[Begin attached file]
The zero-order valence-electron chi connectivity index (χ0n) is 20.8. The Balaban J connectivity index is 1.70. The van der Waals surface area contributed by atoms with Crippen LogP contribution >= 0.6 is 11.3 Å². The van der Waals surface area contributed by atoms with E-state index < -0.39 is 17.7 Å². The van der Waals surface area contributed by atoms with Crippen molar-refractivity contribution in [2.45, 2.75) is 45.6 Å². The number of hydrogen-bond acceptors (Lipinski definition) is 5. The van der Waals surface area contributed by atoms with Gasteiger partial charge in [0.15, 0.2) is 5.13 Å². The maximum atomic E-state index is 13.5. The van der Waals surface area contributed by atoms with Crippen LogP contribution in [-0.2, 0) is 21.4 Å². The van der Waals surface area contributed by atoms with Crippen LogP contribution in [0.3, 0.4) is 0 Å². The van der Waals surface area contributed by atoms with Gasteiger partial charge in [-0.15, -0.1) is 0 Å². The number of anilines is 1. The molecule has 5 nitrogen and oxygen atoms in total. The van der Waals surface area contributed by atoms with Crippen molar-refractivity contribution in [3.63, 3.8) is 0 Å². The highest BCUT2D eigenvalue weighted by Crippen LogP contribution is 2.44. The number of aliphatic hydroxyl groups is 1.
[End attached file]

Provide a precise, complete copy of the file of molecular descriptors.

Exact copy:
The zero-order valence-electron chi connectivity index (χ0n) is 20.8. The Balaban J connectivity index is 1.70. The van der Waals surface area contributed by atoms with Crippen LogP contribution >= 0.6 is 11.3 Å². The van der Waals surface area contributed by atoms with E-state index < -0.39 is 17.7 Å². The van der Waals surface area contributed by atoms with Crippen molar-refractivity contribution in [2.45, 2.75) is 45.6 Å². The number of hydrogen-bond acceptors (Lipinski definition) is 5. The van der Waals surface area contributed by atoms with Gasteiger partial charge in [0.15, 0.2) is 5.13 Å². The maximum atomic E-state index is 13.5. The van der Waals surface area contributed by atoms with Crippen LogP contribution in [-0.2, 0) is 21.4 Å². The van der Waals surface area contributed by atoms with Crippen LogP contribution in [0.3, 0.4) is 0 Å². The van der Waals surface area contributed by atoms with Gasteiger partial charge in [-0.15, -0.1) is 0 Å². The number of anilines is 1. The molecule has 5 nitrogen and oxygen atoms in total. The van der Waals surface area contributed by atoms with Crippen molar-refractivity contribution in [3.63, 3.8) is 0 Å². The highest BCUT2D eigenvalue weighted by Crippen LogP contribution is 2.44. The number of aliphatic hydroxyl groups is 1.